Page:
Hometown Hero: Bob Sovis Holds Passion for Classic Cars, Community

Fenton resident started Sloan Auto Fair, volunteers for Back to the Bricks.

Bob Sovis' uncle, an auto repairman, promised him that his first car would be ready by prom night.

But when Sovis picked up his date, his 1950 Chevrolet didn’t run quite right. So he drove back to his uncle’s shop and pleaded with him to fix it. As he watched his uncle do just that with a simple hammer to the carburetor, Sovis’ love affair with classic cars began.

The Fenton resident, now 77, started the Sloan Auto Fair, which just celebrated its 40th year, and has volunteered with Back to the Bricks since it began in 2004, allowing him to share his car knowledge and passion all over the state and country.

“It’s what we grew up with,” Sovis said of classic cars. “It’s our chance to relive it.”

Starting at the bottom

Sovis’ uncle owned a car repair shop in New Lothrop that worked on cars that had been total wrecks. Sovis’ dad helped out and a young Sovis became a gopher around the shop. Then he began helping with repair that needed a small body or small hands.

“I never got paid a dime,” Sovis said. “But it was a cheap education.”

Sovis, along with his uncle and dad, rebuilt the 1950 Chevrolet he drove to prom, but a couple years later he had his heart set on another ride, a 1952 BelAir Hard top. One that had been in a rollover came into the shop and nine months later, Sovis cruised in his dream car.

That would be one of his many dream cars, however.

His current prize is an award-winning 1939 Chevrolet he bought 44 years ago. It’s all original with 33,000 miles. He’ll take it out occasionally, as long as there is no chance of rain in the forecast.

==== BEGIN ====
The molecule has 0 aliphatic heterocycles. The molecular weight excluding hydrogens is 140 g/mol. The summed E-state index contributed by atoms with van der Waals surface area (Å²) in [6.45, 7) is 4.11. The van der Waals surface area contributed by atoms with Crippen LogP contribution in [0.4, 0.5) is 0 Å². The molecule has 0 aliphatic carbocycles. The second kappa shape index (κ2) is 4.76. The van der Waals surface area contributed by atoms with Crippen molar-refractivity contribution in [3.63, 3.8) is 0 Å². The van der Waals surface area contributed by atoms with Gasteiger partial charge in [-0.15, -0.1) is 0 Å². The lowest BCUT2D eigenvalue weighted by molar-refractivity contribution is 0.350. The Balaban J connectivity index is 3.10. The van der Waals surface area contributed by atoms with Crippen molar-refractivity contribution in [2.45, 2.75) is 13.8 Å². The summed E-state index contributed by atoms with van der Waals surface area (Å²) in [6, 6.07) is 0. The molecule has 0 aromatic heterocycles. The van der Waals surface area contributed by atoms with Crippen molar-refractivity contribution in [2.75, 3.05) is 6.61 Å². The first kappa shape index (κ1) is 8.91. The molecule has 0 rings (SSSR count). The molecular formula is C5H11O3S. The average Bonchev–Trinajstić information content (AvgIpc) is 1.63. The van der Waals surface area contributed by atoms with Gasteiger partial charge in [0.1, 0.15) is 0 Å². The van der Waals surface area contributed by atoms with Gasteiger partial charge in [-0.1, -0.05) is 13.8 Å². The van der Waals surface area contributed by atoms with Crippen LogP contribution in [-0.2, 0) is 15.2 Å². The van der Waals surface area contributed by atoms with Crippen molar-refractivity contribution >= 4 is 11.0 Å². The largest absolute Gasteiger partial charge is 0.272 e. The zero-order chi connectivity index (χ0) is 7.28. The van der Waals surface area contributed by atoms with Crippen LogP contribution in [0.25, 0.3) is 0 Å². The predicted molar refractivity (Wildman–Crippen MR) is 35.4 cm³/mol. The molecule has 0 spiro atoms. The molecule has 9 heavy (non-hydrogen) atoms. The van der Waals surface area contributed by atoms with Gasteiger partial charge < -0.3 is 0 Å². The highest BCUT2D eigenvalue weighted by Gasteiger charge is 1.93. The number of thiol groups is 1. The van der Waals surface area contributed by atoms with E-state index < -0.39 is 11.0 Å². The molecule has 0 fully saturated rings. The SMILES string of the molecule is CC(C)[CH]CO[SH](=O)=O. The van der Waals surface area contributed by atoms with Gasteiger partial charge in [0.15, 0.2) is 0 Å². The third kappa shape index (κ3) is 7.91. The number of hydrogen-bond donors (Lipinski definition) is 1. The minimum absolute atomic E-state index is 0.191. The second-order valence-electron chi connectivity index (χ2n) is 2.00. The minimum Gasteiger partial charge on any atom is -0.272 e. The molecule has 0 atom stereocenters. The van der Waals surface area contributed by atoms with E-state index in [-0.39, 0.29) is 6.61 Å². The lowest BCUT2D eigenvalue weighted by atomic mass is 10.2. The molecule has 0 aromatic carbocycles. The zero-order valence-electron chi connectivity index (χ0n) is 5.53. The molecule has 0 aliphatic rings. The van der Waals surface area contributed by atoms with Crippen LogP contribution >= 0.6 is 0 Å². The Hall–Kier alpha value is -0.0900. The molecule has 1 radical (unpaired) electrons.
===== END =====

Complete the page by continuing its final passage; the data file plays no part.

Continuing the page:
“I’m a purist,” he said. “I don’t make any modifications.”

A bump in the road

Sovis also donated a nationally award-winning 1947 Chevrolet Fleetmaster to the Sloan Museum in memory of his son Ronald, who died after he was accidentally shot and killed by a friend when he was only 15. Sovis had originally bought the car for Ronald and it took him 33 years to restore. He donated it in 2007. (Watch attached YouTube video for full story)

“It was very difficult to work on,” he said. “But it was something I vowed to do.”

A life full of collecting

Sovis’ garage looks more like a museum, filled with classic cars, old car signs and even a working traffic light. His basement looks more like a store, complete with glass cases full of toy cars and trucks and display cases that light up and rotate. And all of his vehicles, a 1965 Corvair, a 1968 four-door diesel Chevette, even a motor home, no matter what the year and make, look like are still in the showcase at a dealership.

“You could I say I’m a bit fussy,” he said.

Even at 77, Sovis, who raised six children and has lived in Fenton for 28 years, is in as good as shape as his classic cars. He has a full head of hair and works out at three times a week for two hours at a time. He said his secret to staying sharp is working on word puzzles every night before he goes to sleep. He has also donated 132 pints of blood to the Red Cross.

Giving back

However, he by no means keeps his collection to himself and has done much for classic cars in mid-Michigan before and after retiring at GM.

Sovis retired from running the Sloan Fair Auto show years ago, but still gets calls once in awhile for his opinion. The money made from the fair goes directly into the Sloan Museum's historic automobiles department. Sovis is thrilled that the show helps pass car knowledge onto younger generations.

“There were hardly any shows back then,” he said.

He also started the Golden Memories Auto Show in 1995 for purists like him who enjoy all original classic cars. He has also judged in several competitions.

“He’s a great volunteer,” said Sloan Museum Director Tim Shickels. “We are very lucky to have him with the organization. He's been with the museum since it opened its doors. He’s become a friend and been one of my closest advisers.”

Sovis had also volunteered with since it began eight year ago, and has watched it grow bigger than he thought possible. The will come to Fenton on August 9.

“Fenton has jumped aboard and it has been a tremendous boost to the community,” he said. “It made it exciting that people wanted to come and stay in Fenton. It sounds like it’s going to be even bigger and better this year.”

You can read about more Hometown Heroes on Fenton Patch.


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